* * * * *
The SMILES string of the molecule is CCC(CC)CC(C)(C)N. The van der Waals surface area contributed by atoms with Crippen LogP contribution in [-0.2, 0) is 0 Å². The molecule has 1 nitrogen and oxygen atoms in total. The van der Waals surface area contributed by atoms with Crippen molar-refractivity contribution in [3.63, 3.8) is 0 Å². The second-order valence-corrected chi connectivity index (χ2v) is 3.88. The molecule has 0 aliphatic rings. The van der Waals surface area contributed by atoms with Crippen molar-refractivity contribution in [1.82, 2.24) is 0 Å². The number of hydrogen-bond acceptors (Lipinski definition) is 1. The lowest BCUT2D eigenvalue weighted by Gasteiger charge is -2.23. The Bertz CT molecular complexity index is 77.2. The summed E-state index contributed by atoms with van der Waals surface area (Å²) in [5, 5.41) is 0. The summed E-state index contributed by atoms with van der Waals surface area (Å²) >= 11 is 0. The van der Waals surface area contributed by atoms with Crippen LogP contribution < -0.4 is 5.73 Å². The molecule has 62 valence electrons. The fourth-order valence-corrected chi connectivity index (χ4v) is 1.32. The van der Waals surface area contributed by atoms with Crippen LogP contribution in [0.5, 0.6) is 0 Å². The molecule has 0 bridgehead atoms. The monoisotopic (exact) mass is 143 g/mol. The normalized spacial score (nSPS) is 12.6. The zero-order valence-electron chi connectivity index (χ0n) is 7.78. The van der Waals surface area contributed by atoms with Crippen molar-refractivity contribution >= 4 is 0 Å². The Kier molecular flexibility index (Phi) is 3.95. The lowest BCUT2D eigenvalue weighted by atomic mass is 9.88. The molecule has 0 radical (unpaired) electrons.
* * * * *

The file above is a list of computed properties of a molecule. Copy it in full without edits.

The SMILES string of the molecule is CCC(CC)CC(C)(C)N. The van der Waals surface area contributed by atoms with Crippen LogP contribution in [-0.2, 0) is 0 Å². The molecule has 1 nitrogen and oxygen atoms in total. The van der Waals surface area contributed by atoms with Crippen molar-refractivity contribution in [3.63, 3.8) is 0 Å². The second-order valence-corrected chi connectivity index (χ2v) is 3.88. The molecule has 0 aliphatic rings. The van der Waals surface area contributed by atoms with Crippen molar-refractivity contribution in [1.82, 2.24) is 0 Å². The number of hydrogen-bond acceptors (Lipinski definition) is 1. The lowest BCUT2D eigenvalue weighted by Gasteiger charge is -2.23. The Bertz CT molecular complexity index is 77.2. The summed E-state index contributed by atoms with van der Waals surface area (Å²) in [5, 5.41) is 0. The summed E-state index contributed by atoms with van der Waals surface area (Å²) >= 11 is 0. The van der Waals surface area contributed by atoms with Crippen LogP contribution < -0.4 is 5.73 Å². The molecule has 62 valence electrons. The fourth-order valence-corrected chi connectivity index (χ4v) is 1.32. The van der Waals surface area contributed by atoms with Crippen LogP contribution in [0.5, 0.6) is 0 Å². The molecule has 0 bridgehead atoms. The monoisotopic (exact) mass is 143 g/mol. The normalized spacial score (nSPS) is 12.6. The zero-order valence-electron chi connectivity index (χ0n) is 7.78. The van der Waals surface area contributed by atoms with Crippen molar-refractivity contribution >= 4 is 0 Å². The Kier molecular flexibility index (Phi) is 3.95. The lowest BCUT2D eigenvalue weighted by atomic mass is 9.88. The molecule has 0 radical (unpaired) electrons.